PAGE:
We are, in this age, aware of rape and all it’s very real impacts. So hey, use another word. Everytime I hear some environmentalist talk about “raping the forests” or “raping the planet” or “raping the ecosystem” I don’t sit back. I call them on it. Use plunder! – it’s a better word! … or use pillage – better still.

    When I read any, even good, post/argument about something that ends with that concussive ‘rape’ metaphor … the rest is gone. Even the best argument is ruined by such use. These metaphorical uses do add weight to an argument. To me, they’re used by people who aren’t quite sure they managed to lay out their thoughts well enough.

    Attention grabbing that’s all. It diminishes the word itself and pushes the argument prior into a rhetorical limbo of fail.

    Finally – if people say ‘could you not do this because it triggers me’ – you DO NOT get to respond with any generic “I-must-express-my-privilege-now”  drivel, such as “Oh but you should not be triggered … I’m not …” or “I don’t see how that would help” and so on. Even if you yourself have been raped … you have no special right to tell someone else how they should live their own experience.

    Doing so is little more than hubris and self-promotion of the most odious kind. If you think your view carries more weight than someone else … well aren’t you just so important.

    Common courtesy 101. Not so difficult.

  • FangsFirst

    [Trigger: rape]

    Even if you yourself have been raped … you have no special right to
    tell someone else how they should live their own experience.

    Oh, thank you so much for that. Um, not sarcastic. I’ve had so many people going, “Lighten up, and I can say that because I was raped and I think it’s funny!” and I tell them it still isn’t okay because I know plenty of people who will be legitimately triggered by their stupid, thoughtless jokes. And it seems like whatever the difference in experience in surviving, they probably know it’s not an easy thing to deal with, even if they don’t understand the differing methods of dealing with it.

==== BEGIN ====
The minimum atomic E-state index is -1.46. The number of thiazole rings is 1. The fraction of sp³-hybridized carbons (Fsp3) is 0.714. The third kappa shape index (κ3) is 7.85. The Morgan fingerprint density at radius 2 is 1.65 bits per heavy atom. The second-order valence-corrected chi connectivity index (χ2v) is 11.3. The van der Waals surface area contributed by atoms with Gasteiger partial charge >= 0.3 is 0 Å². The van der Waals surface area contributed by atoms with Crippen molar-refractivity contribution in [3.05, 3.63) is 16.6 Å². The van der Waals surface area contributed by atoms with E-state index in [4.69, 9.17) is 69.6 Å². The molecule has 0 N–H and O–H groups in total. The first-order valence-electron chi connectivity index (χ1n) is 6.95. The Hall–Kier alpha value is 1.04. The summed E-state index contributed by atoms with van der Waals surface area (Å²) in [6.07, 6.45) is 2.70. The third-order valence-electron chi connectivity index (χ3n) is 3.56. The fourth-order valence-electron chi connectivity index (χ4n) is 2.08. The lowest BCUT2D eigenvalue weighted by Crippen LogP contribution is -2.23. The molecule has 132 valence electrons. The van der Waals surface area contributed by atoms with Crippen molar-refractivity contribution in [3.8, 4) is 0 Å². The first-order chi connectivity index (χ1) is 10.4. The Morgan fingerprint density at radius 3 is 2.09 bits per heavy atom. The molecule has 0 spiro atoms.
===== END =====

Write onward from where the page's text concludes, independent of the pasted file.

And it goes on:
I told someone I didn’t want to hear rape jokes once, and she said, “I can’t believe you think I would find rape funny. I was raped,” right after admitting that it was indeed a rape joke–but it was okay, because it was tastelessly shocking and untrue and therefore didn’t relate to the reality of it!

  • Anonymous

    The first one, definitely true.

    The first one is arguably a neccessary compromise.  Remember the hubbub over closing Guantanamo?

    you have no special right to tell someone else how they should live their own experience.

    Quoted for truth…
    I probably wouldn’t put trigger warnings before talking about most things on my own website.  But this isn’t my website.  Here, either don’t talk about those things, or include a warning.

  • hf

    As I keep pointing out, Obama does not need “compromise” just to put money into the economy. Money is an illusion. The Federal Reserve, entirely on its own authority, printed at least US $1.5 trillion with a T for their hidden bailout of the banks. You may recall that the Fed belongs to the executive branch. I want them to print the amount of decrease in yearly demand that we’re seeing as a result of the crash (1.2 trillion) and use it to hire people. (This comes to well over $37,000 per unemployed US citizen — according to the u5 measure, not the smaller official number of unemployed.)